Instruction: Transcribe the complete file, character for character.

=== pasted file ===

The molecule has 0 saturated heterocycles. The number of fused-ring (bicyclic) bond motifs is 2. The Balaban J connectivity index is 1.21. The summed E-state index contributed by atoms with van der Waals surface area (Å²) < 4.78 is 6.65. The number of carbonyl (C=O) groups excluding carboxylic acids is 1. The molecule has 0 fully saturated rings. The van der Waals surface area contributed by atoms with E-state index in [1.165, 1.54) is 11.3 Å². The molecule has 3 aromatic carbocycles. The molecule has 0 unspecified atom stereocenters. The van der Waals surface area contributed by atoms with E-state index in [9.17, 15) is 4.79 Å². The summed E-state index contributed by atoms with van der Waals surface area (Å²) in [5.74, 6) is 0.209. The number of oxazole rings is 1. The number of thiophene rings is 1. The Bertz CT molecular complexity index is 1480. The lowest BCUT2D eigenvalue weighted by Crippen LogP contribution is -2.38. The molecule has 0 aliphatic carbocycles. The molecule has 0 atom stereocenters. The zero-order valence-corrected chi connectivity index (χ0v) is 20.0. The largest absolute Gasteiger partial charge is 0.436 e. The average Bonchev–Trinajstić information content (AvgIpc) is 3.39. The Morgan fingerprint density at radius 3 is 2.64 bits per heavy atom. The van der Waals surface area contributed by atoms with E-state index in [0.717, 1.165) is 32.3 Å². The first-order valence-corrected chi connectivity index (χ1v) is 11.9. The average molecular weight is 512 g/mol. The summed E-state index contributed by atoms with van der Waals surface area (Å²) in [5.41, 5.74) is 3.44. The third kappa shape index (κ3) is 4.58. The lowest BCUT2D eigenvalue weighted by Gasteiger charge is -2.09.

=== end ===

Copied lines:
The molecule has 0 saturated heterocycles. The number of fused-ring (bicyclic) bond motifs is 2. The Balaban J connectivity index is 1.21. The summed E-state index contributed by atoms with van der Waals surface area (Å²) < 4.78 is 6.65. The number of carbonyl (C=O) groups excluding carboxylic acids is 1. The molecule has 0 fully saturated rings. The van der Waals surface area contributed by atoms with E-state index in [1.165, 1.54) is 11.3 Å². The molecule has 3 aromatic carbocycles. The molecule has 0 unspecified atom stereocenters. The van der Waals surface area contributed by atoms with E-state index in [9.17, 15) is 4.79 Å². The summed E-state index contributed by atoms with van der Waals surface area (Å²) in [5.74, 6) is 0.209. The number of oxazole rings is 1. The number of thiophene rings is 1. The Bertz CT molecular complexity index is 1480. The lowest BCUT2D eigenvalue weighted by Crippen LogP contribution is -2.38. The molecule has 0 aliphatic carbocycles. The molecule has 0 atom stereocenters. The zero-order valence-corrected chi connectivity index (χ0v) is 20.0. The largest absolute Gasteiger partial charge is 0.436 e. The average Bonchev–Trinajstić information content (AvgIpc) is 3.39. The Morgan fingerprint density at radius 3 is 2.64 bits per heavy atom. The van der Waals surface area contributed by atoms with E-state index in [0.717, 1.165) is 32.3 Å². The first-order valence-corrected chi connectivity index (χ1v) is 11.9. The average molecular weight is 512 g/mol. The summed E-state index contributed by atoms with van der Waals surface area (Å²) in [5.41, 5.74) is 3.44. The third kappa shape index (κ3) is 4.58. The lowest BCUT2D eigenvalue weighted by Gasteiger charge is -2.09.